‘The Accidental Economist’ with Jack Kern: The Tunnel at the End of the Light?
- Feb 08, 2011
There’s an old Chinese proverb that I like: “If we don’t change direction, we’re going to end up where we’re headed.” It reminds me of the current state of commercial real estate finance and how it will inevitably affect the apartment industry. So far, including the last part of 2010, we’re heading into a low cycle, one characterized by gradually improving business conditions, growth in general employment and some settling in the investment markets. I’ve been saying for years that this recession, despite the oddly shaped dip you see on graphs in the paper, has really been a leaking trough. It helps to explain why it has taken so long for the demand to back-fill that annoying drip that caused concessions to grow.
The improvement in rental conditions has been nothing short of amazing, and certainly within the context of this time in the cycle, it has been a continual bright spot. Multifamily is related to and not alone in the newly cast bright light of renewed demand. Both office and retail have shown some improvement as well. The increase in office leasing, especially in major markets, signifies a welcome willingness to take up more space and hire professional staff. Between those gaining ground with promotions and the new hires, the apartment industry will get its share. On the retail side of commercial real estate, retail sales are up as much as 4.5 percent in some places, and while spending is anticipated to wane on a seasonally adjusted basis, consumers are venturing out more and demonstrating a comfort level with their situation and personal finances.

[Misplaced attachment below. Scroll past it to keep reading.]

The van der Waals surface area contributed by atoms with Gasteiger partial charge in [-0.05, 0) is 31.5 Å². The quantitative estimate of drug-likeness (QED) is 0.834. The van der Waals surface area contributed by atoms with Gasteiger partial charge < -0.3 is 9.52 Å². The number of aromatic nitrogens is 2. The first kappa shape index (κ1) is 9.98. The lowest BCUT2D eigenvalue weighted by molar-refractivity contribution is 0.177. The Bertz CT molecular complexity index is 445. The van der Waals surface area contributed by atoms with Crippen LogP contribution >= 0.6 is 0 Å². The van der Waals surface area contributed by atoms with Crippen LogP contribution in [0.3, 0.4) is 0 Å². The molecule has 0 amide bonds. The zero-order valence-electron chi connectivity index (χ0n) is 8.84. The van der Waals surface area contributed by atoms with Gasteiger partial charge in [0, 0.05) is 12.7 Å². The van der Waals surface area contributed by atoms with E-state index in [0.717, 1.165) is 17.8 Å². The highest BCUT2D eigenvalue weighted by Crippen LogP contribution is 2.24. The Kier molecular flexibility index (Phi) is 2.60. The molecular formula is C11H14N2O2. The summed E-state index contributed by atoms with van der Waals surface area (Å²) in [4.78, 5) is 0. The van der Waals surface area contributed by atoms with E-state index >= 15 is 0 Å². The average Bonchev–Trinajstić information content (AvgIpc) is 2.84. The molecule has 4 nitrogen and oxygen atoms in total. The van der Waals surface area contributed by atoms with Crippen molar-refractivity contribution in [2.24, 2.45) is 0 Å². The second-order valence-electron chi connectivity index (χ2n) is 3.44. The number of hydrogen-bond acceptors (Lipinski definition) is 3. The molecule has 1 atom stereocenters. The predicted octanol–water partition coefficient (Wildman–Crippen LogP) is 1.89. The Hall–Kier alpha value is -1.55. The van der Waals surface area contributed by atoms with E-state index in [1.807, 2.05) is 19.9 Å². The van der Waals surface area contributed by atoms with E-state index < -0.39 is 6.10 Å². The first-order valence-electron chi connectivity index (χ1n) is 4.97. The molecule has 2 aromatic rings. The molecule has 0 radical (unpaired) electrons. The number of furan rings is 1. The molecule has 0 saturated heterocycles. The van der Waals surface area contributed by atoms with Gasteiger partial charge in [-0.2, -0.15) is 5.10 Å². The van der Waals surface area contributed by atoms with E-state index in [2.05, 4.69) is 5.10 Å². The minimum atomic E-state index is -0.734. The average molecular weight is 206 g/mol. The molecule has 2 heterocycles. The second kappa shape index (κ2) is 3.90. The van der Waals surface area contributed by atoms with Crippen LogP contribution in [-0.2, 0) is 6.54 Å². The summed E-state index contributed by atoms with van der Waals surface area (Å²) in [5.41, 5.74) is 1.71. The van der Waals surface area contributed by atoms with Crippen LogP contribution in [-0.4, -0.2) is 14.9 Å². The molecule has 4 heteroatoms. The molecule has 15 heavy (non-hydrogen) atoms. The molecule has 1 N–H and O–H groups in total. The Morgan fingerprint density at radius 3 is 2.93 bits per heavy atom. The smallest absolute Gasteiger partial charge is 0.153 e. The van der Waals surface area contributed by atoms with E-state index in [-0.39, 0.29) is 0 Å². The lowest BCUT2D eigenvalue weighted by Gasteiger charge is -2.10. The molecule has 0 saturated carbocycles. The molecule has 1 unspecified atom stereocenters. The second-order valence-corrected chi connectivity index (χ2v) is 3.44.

If business spending picks up, then the prospective torrent of new hires, especially among recent graduates still seeking a position, will provide very bright headlines.
With all of this good news, and the velocity with which things have turned around, I am concerned about all points heading to the same destination. Let me explain. If the economy gains steam, and the rate of rent gain maintains its present course, then the two components of the CPI–however reviled by economists–will needlessly drive inflation and cause the “tunnel” effect. One where prices, rental rates and inflation, and interest rates try to stay at the same rate. Inevitably inflation jumps the track and makes it out of the tunnel before the rest.
How realistic is this? Rents are growing and are reflected in both privately released data series (think Pierce-Eislen) and the Bureau of Labor statistics CPI series for core inflation. It represents, depending on how picky you get, about a third of the CPI gain or loss, recognized for the owner’s equivalent rent and rent of a primary residence. I don’t want to confound this by the absolutely inane way they do the calculation (okay, but maybe a little).
The most recent releases by economists I really respect and follow all seem to agree that inflation, at a pet-rock pace of less than 1 percent right now, might increase at a rapid trajectory, sinking much of what was gained in the past six months. If we get rental inflation at the same time that we get inflation targeting by the Federal Reserve, it will have successfully killed off the demand wave we are now enjoying. And that risk is completely out of the press right now. With nominal interest rates forecast to begin climbing by midyear, that tunnel is looking all the more crowded with every passing day. For once, I’m going to look away from the light.
Jack Kern is the managing director of Kern Investment Research, LLC and the current chair of the Association of Real Estate Research Professionals. Jack recently returned from a fact finding trip to Hawaii and discovered it is much less expensive to buy pineapples and coconuts locally at the Safeway rather than smuggle them in a bowling ball case. He can be reached at firstname.lastname@example.org or by calling 301.601.1900.